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Weekly Comment icon imageWithin the process of managing portfolios and funds, we use fundamental research, technical analysis, asset class valuations and global liquidity analysis to formulate our view of capital markets and adjust our portfolios to reflect that view. To help us do this, we subscribe to external global research from CrossBorder Capital (CBC) and Gavekal Research (Gavekal). Today I want to share a short synopsis of how these two research companies view liquidity and the fundamentals in China.


 Liquidity Conditions in China

CBC measured global liquidity conditions and produced their most recent view in the chart below.

Week 39, 2015 chart 1

It is clear that global liquidity conditions have deteriorated recently and China’s liquidity slide is creating concern. CBC reports that:

  • The People’s Bank of China has fallen seriously ‘behind the curve’ in its monetary accommodation (index 41.7) and looks to be falling more in-line with the US Federal Reserve’s ‘silent tightening’.
  • Cross-border financial flows continue to impact China as CBC estimate a whopping net US$140 billion quit China in August alone. Even though this may only be a small percentage of the estimated US$3.6 trillion Chinese forex reserves, China cannot keep this pace up.
  • Private sector cash flow generation is also lurching downwards, hitting new index lows in July and August, indicating an ever-weakening real economy.


A Fundamental approach from Gavekal Dragonomics

Gavekal’s research team measures China’s GDP growth according to their in-house GDP Deflator process and two other alternate measures, to challenge the statistical headline reports on GDP growth.

Week 39, 2015 Chart 2

Gavekal communicated a few ‘take-away’ thoughts on their most recent conclusions on China’s GDP growth:

  • All three alternate approaches show a more volatile growth trajectory over time, and slower growth recently, than the headline GDP numbers.
  • Their GDP deflator also indicates that the gap between Headline Real GDP growth number and the three alternate approaches is no more than a single percentage point most of the time.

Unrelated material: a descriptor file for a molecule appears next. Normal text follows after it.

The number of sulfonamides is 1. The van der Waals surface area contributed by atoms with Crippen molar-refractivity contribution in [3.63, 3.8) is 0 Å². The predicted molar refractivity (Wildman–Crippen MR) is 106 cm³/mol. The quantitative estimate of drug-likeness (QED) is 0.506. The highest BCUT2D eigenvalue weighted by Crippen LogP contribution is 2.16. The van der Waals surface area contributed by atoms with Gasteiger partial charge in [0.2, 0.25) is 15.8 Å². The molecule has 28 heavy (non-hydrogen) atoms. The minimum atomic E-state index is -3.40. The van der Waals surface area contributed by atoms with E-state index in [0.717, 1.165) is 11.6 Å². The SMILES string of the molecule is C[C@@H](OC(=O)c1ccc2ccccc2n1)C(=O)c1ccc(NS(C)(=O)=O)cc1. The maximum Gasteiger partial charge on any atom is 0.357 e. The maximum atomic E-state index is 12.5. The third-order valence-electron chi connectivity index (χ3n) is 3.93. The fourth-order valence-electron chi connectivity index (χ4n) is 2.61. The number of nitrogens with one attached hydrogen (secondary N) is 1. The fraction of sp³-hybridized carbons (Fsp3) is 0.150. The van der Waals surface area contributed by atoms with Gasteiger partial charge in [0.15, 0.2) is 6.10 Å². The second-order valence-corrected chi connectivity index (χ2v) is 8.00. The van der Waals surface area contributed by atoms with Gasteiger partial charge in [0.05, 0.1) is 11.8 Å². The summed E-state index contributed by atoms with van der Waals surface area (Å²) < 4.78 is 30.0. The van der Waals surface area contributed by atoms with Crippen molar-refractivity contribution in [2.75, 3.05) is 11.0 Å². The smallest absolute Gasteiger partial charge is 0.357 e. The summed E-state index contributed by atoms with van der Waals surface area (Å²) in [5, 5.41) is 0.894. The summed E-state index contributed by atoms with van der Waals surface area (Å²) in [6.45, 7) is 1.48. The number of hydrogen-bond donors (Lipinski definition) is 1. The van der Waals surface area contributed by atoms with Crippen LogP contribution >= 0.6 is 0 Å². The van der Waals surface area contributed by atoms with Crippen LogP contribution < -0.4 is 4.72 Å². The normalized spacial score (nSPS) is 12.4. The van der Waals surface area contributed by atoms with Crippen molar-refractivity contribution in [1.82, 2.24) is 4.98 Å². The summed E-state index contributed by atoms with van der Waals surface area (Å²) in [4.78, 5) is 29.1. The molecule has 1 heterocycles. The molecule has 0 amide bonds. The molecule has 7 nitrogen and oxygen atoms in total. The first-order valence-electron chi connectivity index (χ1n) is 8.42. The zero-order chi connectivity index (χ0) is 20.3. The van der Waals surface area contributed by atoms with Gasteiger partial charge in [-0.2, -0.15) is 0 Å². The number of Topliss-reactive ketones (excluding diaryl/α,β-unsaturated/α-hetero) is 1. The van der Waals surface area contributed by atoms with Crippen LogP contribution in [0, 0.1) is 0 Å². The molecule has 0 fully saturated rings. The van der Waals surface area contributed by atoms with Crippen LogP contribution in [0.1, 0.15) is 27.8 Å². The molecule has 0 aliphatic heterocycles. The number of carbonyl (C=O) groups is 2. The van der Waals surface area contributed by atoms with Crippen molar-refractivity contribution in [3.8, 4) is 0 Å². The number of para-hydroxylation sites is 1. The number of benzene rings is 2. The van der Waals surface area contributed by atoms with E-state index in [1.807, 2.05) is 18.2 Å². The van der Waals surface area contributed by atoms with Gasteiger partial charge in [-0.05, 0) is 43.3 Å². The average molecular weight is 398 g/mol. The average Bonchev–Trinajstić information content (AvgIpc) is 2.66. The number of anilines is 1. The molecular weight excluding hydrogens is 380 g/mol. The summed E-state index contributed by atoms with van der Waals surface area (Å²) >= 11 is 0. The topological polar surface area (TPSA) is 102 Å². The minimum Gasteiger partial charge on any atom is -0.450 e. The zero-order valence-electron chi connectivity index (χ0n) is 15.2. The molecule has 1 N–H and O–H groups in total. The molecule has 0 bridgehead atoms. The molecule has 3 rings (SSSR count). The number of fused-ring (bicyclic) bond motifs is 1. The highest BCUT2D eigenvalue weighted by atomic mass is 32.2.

• Gavekal’s analysis concludes with their longstanding thesis, that the primary bias in the Chinese statistical system is not to overstate growth, but to understate volatility.

Gavekal also discuss the “two Chinas” phenomenon – the widening disparity between different regions – which is a result of the rebalancing of the Chinese economy, away from investment / heavy industry to consumption / services, and regional disparity in growth is widening. The year-on-year percentage mean GDP growth change for the top six provinces averages 18%, whilst the bottom five provinces saw 0% growth.

Growth disparity is the key to understanding the downside risks in China, according to Gavekal. The risk of corporate bankruptcies and financial distress is not determined by the average growth rate across the country, but by the worst cases – and the worst cases are already suffering grievously.

While they do not see a significant risk of a systemic financial crisis, there is a high likelihood of localized fiscal and financial problems in the more distressed parts of the country.

The end of the housing boom and a declining population in China suggests that it will be difficult for northern China to recover quickly by transforming its growth model. If growth stays weak, local banks will have to recognize more non-performing loans in the next couple of years, further threatening financial stability. Some regional banks will most likely need to be recapitalized. More fiscal transfers from the central government will also be necessary for these provinces to cope with higher unemployment and the associated social problems.

So what can we expect, to counter the liquidity and fundamental challenges in China? CBC concludes that, to address liquidity and the fundamental challenges, we should expect a Chinese ‘QE’ solution – dubbed as ‘CE’; maybe a further 5-10% weakening in the RMB this year; spreading Asian inflation; Western deflation and wild swings in the US Treasury market.

We are certainly monitoring the multitude of messages we read from all our indicators, but nowadays one can easily find reasons to be bearish or bullish on global capital markets and we certainly think it is not wise to ‘bet the farm’ either way!


Two Measures on China - MitonOptimal Group Weekly Comment - Week 39, 2015







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